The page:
From Instagram to Google Maps, in today’s world, getting found and interacting with customers online are among the most-effective ways to build a successful business. The International Franchise Association (IFA) recently published the results of a poll in which franchisees were asked to list their most-effective channels for generating customer leads, and four of the top six involved digital marketing. Social media came in second (behind “referrals”) at 55.26 percent, followed by search engine optimization (SEO), pay-per-click advertising and content marketing. Radio and television tied for second-to-last (before billboards) at just 2.63 percent.
But, as a franchisee, your ability to market online is limited. As with all other aspects of your business, you can only say and do what is permitted by the terms of your franchise agreement and the franchisor’s operations manual. If you build an online presence in a non-compliant manner, your franchisor may force you to make changes (which could confuse your followers), it may force you to transfer your accounts and it may even declare you in default under your franchise agreement.
What Can (and Can’t) Franchisees Do Online?
So, as a franchisee, how can you market your business online? While individual franchisors’ rules and restrictions vary, some examples of potential restrictions include:
1. Approval of Advertising Materials
Traditionally, franchisors have typically required franchisees to obtain pre-approval of any advertising materials they intend to use. But, as a franchisee, you cannot wait days (or weeks) to find out if you have permission to post a photo to Instagram or send out a tweet. In today’s world, franchisors should provide their franchisees with social media-specific marketing guidance. However, this is not always the case; and, when it is, the rules are often unclear and/or skewed to protect the franchisor.
2. Use of Trademarks in Profiles
When choosing profile names and logos, franchisees are often limited to using geographically-targeted branding. If a new social media platform launches (or if your franchisor is not active on social media) and you are able to register the franchisor’s stand-alone trademark as an account name, you can be pretty sure that you will be forced to transfer it to the franchisor eventually.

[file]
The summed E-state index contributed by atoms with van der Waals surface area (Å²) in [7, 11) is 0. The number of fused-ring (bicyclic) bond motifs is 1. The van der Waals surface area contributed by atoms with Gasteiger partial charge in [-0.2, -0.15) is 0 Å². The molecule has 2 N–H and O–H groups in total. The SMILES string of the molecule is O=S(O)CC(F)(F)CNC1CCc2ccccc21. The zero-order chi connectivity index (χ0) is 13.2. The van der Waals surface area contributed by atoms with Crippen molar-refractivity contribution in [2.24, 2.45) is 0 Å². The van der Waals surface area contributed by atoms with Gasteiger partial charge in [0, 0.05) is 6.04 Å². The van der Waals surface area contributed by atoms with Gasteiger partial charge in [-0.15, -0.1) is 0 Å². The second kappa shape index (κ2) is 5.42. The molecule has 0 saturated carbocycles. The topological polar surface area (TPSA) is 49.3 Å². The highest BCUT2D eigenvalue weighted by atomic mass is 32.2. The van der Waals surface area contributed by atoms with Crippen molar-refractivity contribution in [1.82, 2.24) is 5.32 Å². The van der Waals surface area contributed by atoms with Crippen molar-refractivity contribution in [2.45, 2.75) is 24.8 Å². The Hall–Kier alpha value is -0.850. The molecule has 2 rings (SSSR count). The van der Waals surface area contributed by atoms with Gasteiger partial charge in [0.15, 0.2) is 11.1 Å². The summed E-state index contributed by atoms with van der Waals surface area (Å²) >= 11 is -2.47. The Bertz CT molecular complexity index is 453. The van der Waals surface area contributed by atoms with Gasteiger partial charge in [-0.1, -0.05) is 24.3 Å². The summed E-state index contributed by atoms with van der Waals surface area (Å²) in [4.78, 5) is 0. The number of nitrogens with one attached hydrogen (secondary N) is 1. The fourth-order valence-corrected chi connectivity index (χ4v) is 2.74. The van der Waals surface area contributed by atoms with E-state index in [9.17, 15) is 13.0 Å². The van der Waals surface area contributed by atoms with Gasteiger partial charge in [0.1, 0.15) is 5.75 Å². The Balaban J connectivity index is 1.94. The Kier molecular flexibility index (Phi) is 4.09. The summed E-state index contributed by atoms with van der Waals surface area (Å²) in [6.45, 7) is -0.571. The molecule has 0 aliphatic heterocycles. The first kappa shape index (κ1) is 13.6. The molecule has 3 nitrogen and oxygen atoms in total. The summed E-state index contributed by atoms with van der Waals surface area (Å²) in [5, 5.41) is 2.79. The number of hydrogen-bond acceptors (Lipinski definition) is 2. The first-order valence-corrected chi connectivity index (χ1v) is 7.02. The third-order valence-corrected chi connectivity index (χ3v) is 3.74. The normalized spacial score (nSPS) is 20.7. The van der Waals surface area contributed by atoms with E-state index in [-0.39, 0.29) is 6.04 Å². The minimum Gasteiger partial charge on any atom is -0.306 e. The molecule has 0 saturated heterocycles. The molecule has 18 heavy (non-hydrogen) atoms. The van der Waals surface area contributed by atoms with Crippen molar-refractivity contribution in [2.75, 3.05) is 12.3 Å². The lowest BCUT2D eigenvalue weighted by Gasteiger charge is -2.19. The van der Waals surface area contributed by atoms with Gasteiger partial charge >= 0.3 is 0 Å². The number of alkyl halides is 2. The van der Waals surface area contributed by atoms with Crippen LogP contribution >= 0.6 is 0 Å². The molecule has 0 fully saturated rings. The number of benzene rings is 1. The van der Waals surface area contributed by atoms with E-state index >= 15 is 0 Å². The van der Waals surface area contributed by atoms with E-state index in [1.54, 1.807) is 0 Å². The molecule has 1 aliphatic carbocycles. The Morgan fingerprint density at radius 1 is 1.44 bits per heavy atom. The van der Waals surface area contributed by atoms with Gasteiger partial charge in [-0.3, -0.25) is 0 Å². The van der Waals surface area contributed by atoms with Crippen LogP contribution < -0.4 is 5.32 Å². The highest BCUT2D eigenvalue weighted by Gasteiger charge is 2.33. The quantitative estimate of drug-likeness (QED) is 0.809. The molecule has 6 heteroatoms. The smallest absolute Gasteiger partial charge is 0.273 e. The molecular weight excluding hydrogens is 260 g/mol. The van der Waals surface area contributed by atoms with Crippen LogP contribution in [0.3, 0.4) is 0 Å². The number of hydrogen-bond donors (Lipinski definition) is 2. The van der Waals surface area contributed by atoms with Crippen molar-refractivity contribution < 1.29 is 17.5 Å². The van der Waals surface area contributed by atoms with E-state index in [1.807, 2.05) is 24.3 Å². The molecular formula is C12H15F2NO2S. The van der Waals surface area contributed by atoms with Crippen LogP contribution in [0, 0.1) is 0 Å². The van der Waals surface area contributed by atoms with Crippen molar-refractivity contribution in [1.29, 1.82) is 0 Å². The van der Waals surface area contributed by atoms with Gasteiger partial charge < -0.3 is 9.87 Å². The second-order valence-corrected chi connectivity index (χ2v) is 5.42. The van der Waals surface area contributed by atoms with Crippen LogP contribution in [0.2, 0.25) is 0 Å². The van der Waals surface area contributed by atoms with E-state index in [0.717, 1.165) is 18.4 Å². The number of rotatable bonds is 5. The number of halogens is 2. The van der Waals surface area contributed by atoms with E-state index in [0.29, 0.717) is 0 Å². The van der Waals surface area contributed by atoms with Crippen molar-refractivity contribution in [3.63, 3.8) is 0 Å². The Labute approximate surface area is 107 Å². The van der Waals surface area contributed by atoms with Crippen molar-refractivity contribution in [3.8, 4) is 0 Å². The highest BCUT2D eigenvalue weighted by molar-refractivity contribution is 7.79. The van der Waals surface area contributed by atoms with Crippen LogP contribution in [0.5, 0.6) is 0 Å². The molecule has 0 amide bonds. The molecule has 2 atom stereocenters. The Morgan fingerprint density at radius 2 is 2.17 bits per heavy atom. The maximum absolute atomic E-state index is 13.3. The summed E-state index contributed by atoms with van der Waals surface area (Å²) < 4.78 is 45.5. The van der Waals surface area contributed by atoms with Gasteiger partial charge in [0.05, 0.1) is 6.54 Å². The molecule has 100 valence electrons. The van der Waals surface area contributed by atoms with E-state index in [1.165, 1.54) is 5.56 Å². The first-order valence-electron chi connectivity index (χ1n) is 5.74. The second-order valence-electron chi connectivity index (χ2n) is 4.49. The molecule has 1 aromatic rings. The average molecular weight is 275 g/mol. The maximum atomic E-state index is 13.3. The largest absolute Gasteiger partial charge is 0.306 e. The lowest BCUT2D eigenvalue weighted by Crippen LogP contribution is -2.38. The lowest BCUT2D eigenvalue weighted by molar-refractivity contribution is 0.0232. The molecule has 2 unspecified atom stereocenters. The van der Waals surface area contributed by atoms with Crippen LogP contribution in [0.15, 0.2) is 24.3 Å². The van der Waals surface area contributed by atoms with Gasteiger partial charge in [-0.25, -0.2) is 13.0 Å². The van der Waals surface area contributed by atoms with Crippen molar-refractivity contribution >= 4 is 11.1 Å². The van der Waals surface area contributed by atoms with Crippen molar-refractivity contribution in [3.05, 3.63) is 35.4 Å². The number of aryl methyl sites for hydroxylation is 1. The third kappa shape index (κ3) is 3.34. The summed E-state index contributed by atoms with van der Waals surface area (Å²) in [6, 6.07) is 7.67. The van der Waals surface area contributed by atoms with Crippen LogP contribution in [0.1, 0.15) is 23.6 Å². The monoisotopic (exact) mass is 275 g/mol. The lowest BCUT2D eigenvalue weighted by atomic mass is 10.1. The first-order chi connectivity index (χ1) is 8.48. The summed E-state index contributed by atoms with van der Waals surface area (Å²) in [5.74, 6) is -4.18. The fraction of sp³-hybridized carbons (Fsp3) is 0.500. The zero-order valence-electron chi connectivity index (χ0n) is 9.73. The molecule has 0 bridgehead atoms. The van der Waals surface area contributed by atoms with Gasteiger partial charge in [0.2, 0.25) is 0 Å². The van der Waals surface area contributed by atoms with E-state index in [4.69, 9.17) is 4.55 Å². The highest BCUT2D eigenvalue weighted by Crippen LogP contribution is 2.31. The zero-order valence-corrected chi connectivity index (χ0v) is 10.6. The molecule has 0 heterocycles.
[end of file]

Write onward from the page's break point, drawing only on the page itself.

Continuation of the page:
3. Responding to Reviews
Online reviews are playing an increasingly-important role in customer choice. When a customer leaves a negative review, responding promptly and appropriately can be crucial to mitigating any potential reputational harm. However, franchisors’ policies (or “best practices”) often severely limit what franchisees are allowed to say – even when the facts clearly warrant a response that falls outside of the standard guidelines. For franchisors that are seeking to make way for new franchisees (or company-owned locations), “misrepresenting” the brand online in the face of negative reviews may be all it takes to trigger a default and franchise termination.
Request a Free Consultation at the Goldstein Law Firm
Are you thinking about franchise? Are you facing a dispute with your franchisor over your digital marketing efforts? If so, we can help you make informed decisions about protecting your legal rights. For a free, no-obligation consultation at the Goldstein Law Firm, call us at 202-293-3947 or request an appointment online today.